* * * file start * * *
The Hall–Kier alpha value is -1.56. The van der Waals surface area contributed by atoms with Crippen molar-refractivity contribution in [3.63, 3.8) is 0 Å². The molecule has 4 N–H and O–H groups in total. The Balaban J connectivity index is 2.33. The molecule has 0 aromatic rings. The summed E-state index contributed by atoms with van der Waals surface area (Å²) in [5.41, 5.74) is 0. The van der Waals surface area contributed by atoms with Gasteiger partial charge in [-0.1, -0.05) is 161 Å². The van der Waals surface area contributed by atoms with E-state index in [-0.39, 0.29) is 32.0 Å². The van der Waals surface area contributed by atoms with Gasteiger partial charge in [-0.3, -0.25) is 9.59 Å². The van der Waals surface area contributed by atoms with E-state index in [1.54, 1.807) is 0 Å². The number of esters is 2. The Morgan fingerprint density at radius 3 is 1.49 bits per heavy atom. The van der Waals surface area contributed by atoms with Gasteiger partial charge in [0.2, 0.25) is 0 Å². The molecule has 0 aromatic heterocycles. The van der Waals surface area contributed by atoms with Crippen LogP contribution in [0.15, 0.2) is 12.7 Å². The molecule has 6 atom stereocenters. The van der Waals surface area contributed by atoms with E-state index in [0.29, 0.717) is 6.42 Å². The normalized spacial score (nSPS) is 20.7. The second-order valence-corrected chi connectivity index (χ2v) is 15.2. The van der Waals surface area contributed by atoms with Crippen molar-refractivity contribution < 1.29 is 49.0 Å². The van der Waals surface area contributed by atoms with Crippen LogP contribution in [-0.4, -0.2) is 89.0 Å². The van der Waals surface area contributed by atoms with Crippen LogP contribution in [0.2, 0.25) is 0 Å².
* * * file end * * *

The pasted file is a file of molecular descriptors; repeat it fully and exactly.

The Hall–Kier alpha value is -1.56. The van der Waals surface area contributed by atoms with Crippen molar-refractivity contribution in [3.63, 3.8) is 0 Å². The molecule has 4 N–H and O–H groups in total. The Balaban J connectivity index is 2.33. The molecule has 0 aromatic rings. The summed E-state index contributed by atoms with van der Waals surface area (Å²) in [5.41, 5.74) is 0. The van der Waals surface area contributed by atoms with Gasteiger partial charge in [-0.1, -0.05) is 161 Å². The van der Waals surface area contributed by atoms with E-state index in [-0.39, 0.29) is 32.0 Å². The van der Waals surface area contributed by atoms with Gasteiger partial charge in [-0.3, -0.25) is 9.59 Å². The van der Waals surface area contributed by atoms with E-state index in [1.54, 1.807) is 0 Å². The number of esters is 2. The Morgan fingerprint density at radius 3 is 1.49 bits per heavy atom. The van der Waals surface area contributed by atoms with Gasteiger partial charge in [0.2, 0.25) is 0 Å². The molecule has 0 aromatic heterocycles. The van der Waals surface area contributed by atoms with Crippen LogP contribution in [0.15, 0.2) is 12.7 Å². The molecule has 6 atom stereocenters. The van der Waals surface area contributed by atoms with E-state index in [0.29, 0.717) is 6.42 Å². The normalized spacial score (nSPS) is 20.7. The second-order valence-corrected chi connectivity index (χ2v) is 15.2. The van der Waals surface area contributed by atoms with Crippen molar-refractivity contribution < 1.29 is 49.0 Å². The van der Waals surface area contributed by atoms with Crippen LogP contribution in [-0.4, -0.2) is 89.0 Å². The van der Waals surface area contributed by atoms with Crippen LogP contribution in [0.2, 0.25) is 0 Å².